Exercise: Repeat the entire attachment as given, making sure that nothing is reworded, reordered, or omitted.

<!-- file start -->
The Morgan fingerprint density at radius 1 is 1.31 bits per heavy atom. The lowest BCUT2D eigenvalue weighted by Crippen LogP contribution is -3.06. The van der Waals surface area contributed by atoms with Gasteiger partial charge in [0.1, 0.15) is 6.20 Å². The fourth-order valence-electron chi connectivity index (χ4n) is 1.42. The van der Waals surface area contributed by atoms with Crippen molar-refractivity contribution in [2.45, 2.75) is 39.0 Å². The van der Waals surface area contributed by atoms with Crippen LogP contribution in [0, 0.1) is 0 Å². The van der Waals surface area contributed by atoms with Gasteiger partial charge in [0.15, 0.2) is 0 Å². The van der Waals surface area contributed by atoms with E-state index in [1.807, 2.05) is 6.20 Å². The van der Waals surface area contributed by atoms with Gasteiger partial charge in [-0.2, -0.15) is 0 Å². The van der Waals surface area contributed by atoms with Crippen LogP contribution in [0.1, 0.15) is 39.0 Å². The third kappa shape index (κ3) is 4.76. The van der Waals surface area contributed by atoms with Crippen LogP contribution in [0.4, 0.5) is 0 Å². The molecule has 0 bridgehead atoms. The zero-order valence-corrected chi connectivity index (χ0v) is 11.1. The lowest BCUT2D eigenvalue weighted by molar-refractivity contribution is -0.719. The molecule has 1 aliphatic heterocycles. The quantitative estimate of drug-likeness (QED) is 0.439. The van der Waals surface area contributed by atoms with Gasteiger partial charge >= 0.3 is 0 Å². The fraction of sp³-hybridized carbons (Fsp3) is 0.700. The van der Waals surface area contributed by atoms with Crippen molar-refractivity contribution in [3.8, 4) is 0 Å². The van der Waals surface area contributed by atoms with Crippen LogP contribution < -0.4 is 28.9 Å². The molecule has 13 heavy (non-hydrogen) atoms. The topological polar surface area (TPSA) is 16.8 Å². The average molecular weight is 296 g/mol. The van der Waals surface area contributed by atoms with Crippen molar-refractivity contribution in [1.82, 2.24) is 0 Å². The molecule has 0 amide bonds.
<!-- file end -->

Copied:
The Morgan fingerprint density at radius 1 is 1.31 bits per heavy atom. The lowest BCUT2D eigenvalue weighted by Crippen LogP contribution is -3.06. The van der Waals surface area contributed by atoms with Gasteiger partial charge in [0.1, 0.15) is 6.20 Å². The fourth-order valence-electron chi connectivity index (χ4n) is 1.42. The van der Waals surface area contributed by atoms with Crippen molar-refractivity contribution in [2.45, 2.75) is 39.0 Å². The van der Waals surface area contributed by atoms with Crippen LogP contribution in [0, 0.1) is 0 Å². The van der Waals surface area contributed by atoms with Gasteiger partial charge in [0.15, 0.2) is 0 Å². The van der Waals surface area contributed by atoms with E-state index in [1.807, 2.05) is 6.20 Å². The van der Waals surface area contributed by atoms with Gasteiger partial charge in [-0.2, -0.15) is 0 Å². The van der Waals surface area contributed by atoms with Crippen LogP contribution in [0.1, 0.15) is 39.0 Å². The third kappa shape index (κ3) is 4.76. The van der Waals surface area contributed by atoms with Crippen LogP contribution in [0.4, 0.5) is 0 Å². The molecule has 0 bridgehead atoms. The zero-order valence-corrected chi connectivity index (χ0v) is 11.1. The lowest BCUT2D eigenvalue weighted by molar-refractivity contribution is -0.719. The molecule has 1 aliphatic heterocycles. The quantitative estimate of drug-likeness (QED) is 0.439. The van der Waals surface area contributed by atoms with Gasteiger partial charge >= 0.3 is 0 Å². The fraction of sp³-hybridized carbons (Fsp3) is 0.700. The van der Waals surface area contributed by atoms with Crippen molar-refractivity contribution in [3.8, 4) is 0 Å². The van der Waals surface area contributed by atoms with Crippen LogP contribution < -0.4 is 28.9 Å². The molecule has 13 heavy (non-hydrogen) atoms. The topological polar surface area (TPSA) is 16.8 Å². The average molecular weight is 296 g/mol. The van der Waals surface area contributed by atoms with Crippen molar-refractivity contribution in [1.82, 2.24) is 0 Å². The molecule has 0 amide bonds.